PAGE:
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Video: The Science Behind the Soak - a Coping Tool for Today's Changing World

Friday, October 17, 2008 General News J E 4
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SAN DIEGO, Oct. 17 For centuries civilizations have flocked to warm bubbly waters to soothe their aching muscles. The steamy soak has evolved into the high tech home spas of today that can cost anywhere from $5,000 to $40,000. But in this time of economic uncertainty, is a backyard water oasis simply a luxury or could it be a coping necessity? Is there any science behind the soak?



To view the Multimedia News Release, go to: http://www.prnewswire.com/mnr/d1spas/35419/



(Photo: http://www.newscom.com/cgi-bin/prnh/20081017/NYFFNS1 )



The Mayo Clinic Proceedings and Comprehensive Aquatic Therapy studies claimed that being immersed in warm water causes the arteries and veins to dilate and carry more blood, allowing the heart to work more efficiently. Blood circulation "increases by nearly 121%" while blood pressure decreases: the results of an intense workout while doing nothing but relaxing.



So if simply sitting in water is good for you, how much can an underwater workout accomplish? Scientific research has shown that water workouts promote cardiovascular health, weight management, prenatal health and, according to the National Sleep Foundation, "are a natural, safe way to enhance deep sleep and sleep-related problems."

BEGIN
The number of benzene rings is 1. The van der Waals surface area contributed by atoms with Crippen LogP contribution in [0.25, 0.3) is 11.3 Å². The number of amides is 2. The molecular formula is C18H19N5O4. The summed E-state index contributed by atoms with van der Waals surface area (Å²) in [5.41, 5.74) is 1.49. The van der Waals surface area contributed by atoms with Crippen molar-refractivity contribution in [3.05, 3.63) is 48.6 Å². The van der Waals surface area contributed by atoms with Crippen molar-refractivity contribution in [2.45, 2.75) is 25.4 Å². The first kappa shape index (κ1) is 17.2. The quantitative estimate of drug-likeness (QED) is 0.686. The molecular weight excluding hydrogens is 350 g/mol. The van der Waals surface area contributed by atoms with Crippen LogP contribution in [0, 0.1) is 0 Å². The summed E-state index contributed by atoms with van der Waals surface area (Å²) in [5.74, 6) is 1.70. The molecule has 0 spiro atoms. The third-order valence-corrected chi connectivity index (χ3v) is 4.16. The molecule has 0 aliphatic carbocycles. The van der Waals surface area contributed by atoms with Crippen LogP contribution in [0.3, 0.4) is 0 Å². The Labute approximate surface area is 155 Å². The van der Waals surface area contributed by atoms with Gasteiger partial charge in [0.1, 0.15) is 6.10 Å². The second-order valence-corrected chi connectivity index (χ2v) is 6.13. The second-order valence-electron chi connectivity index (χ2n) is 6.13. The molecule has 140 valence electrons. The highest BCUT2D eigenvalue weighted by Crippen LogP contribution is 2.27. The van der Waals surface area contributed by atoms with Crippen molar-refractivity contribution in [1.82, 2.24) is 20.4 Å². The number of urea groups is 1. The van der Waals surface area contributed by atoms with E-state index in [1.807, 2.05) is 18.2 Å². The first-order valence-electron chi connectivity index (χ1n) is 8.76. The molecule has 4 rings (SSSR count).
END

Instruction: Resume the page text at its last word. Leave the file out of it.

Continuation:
In addition, water exercise is seen as an effective way to relieve arthritis pain and stiffness without harming the joints. And a study in the Clinical Journal of Pain advises that aquatic exercise prevents and reduces back pain.



Is it any wonder that the word s.p.a. derives from the Latin Solus Per Aqua or "health by water?"



One company leads the pack when it comes to water wellness in your backyard. Dimension One Spas -- known as the Rolls Royce of hot tubs and an industry innovator with 30 patents in 30 years -- recently introduced the elegant Amore Bay home spa with hydronomic underwater loungers that use strategically placed jets for underwater acupressure massage.



D1 also debuted the world's first underwater gym -- Aquatic Fitness Systems -- that allows users to safely swim, walk, run, stretch, row, strength train, relax and heal. The company is working with the University of Nevada's School of Medicine and its water fitness expert, Mary Sanders, Ph.D., to create a safe and effective workout video for the AFS. www.AquaticFitnessSystems.com



And both products are "green" additions to your home with energy efficient heaters and pumps -- resulting in very low heating costs -- exteriors made of maintenance-free, 100 percent recycled plastic and water cleaned with earth-friendly ozone.



http://d1spas.com







SOURCE D1 Spas
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